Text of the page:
User:Kai Burghardt/Style guide

From Free Pascal wiki

naming scheme

no Hungarian notation
Hungarian notation is the naming style, where identifier start with letters associated with certain type categories. Always give meaningful names.
camel-case identifiers
Pascal is case-insensitive.
Identifiers do not contain underscores.
Do not write snake-case identifiers, unless they originate from foreign libraries (probably written in C)
names optionally follow a hierarchy
E.g. there are the range types fooDomain and fooCodomain, both starting with foo. Or, in another example, there are staffMember = record  end; and staffMemberReference = ^staffMember;, both starting with staffMember. So related identifiers could appear next to each other in an alphabetical listing of them. But do not enforce this idea. Note: Unit scopes and namespaces automatically form a hierarchy. Ensure the fully qualified identifier does not contain any redundancies.
Do not abbreviate within identifiers. At no point, ever.
Being lazy and abbreviating (or worse), does not improve readability. Although it is tedious to spell out everything, it will serve you well when revisiting code that hasn't been seen for months. Don't save money in the wrong place. Properly named identifiers are a case in point.
plural nouns refer to collections, singular nouns to individual objects
e.g. there is an enumeration type mode, then the data type modes – plural – will refer to a set of mode (or other sort of collection)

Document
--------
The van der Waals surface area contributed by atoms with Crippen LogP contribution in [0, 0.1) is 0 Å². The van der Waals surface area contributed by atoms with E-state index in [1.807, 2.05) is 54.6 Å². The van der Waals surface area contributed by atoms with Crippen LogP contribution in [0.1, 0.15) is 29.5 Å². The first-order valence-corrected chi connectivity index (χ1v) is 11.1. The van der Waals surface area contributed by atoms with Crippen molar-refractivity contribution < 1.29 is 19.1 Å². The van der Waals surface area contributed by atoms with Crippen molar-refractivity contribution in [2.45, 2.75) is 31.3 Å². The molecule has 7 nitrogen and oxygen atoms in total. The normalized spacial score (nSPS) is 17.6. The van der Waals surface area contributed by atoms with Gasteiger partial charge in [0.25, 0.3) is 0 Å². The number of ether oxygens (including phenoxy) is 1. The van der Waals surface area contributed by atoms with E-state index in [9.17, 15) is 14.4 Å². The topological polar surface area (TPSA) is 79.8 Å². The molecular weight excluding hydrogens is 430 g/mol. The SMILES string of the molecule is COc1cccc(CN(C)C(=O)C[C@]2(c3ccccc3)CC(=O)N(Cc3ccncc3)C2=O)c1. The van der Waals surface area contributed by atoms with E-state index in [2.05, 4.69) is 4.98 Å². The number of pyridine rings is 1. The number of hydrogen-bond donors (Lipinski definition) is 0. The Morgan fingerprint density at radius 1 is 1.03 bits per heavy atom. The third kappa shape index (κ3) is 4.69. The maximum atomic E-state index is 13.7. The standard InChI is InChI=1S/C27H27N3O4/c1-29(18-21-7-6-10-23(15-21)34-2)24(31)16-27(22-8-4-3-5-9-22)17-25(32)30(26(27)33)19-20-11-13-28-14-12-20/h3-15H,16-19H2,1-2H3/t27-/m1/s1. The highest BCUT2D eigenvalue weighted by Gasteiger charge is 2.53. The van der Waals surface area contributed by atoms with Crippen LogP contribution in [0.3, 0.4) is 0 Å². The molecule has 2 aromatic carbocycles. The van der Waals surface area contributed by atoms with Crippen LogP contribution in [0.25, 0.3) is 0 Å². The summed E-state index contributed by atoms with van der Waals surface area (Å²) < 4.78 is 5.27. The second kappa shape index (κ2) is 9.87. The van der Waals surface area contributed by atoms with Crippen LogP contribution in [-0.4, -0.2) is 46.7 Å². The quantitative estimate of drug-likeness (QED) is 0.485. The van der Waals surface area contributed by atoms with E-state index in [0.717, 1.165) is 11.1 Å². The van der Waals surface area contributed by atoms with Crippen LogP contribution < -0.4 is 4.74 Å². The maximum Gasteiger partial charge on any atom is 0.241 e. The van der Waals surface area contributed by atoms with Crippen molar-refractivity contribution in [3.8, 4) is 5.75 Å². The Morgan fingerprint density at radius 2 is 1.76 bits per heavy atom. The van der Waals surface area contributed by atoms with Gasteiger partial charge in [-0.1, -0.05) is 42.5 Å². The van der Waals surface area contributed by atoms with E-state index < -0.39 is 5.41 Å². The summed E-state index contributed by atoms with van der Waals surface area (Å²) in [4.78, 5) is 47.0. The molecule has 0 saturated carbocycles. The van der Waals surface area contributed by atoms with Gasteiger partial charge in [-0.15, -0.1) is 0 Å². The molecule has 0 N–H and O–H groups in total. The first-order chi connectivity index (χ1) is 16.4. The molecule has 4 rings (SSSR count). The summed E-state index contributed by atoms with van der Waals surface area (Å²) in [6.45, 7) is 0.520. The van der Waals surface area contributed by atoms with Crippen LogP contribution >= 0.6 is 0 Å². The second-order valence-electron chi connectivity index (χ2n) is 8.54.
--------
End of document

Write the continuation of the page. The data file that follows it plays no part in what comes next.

LOC

Indent with tabulators.
They take one byte, versus two or more bytes for spaces.
Always write begin and end where it is allowed.
This will minimize risks of erroneously thinking something belongs to a certain language construct.
Even repeat  until have their own begin  end even though it is redundant.
Unary operators are not separated by a space from their operand, unless it is a word.
Otherwise one could write 40 - - 2 which just looks ridiculous.
Binary operators are surrounded by a single space on each side.
Otherwise one could write 40--2. I don't like that. Write 40 - -2 and we're friends.
An opening parenthesis starting the parameter list always follows directly the identifier.
Do not write writeLn (42). The parameters “belong” to the identifier, thus ought to be right next to them. Write writeLn(42) with no blank inbetween and we're good.

design

use the strong typing system to your advantage
Consider the following “wrong” piece of code (on a 64-bit platform):
function foo(const x: qWord): qWord;
begin
	foo := x + 7;
end;
While you don't necessarily use range and overflow checks in a production program, Pascal allows you to thwart many errors already at compile-time. In general, define domains and co-domains of routines in a manner, where they are actually defined. That means for the example above
type
	fooDomain = 0..high(qWord)-7;
	fooCodomain = 7..high(qWord);
function foo(const x: fooDomain): fooCodomain;
begin
	foo := x + 7;
end;
Of course this is a trivial example, but consequently employing this technique makes it possible to spot errors via simple range checks. (see also tutorial: defensive programming techniques)

see also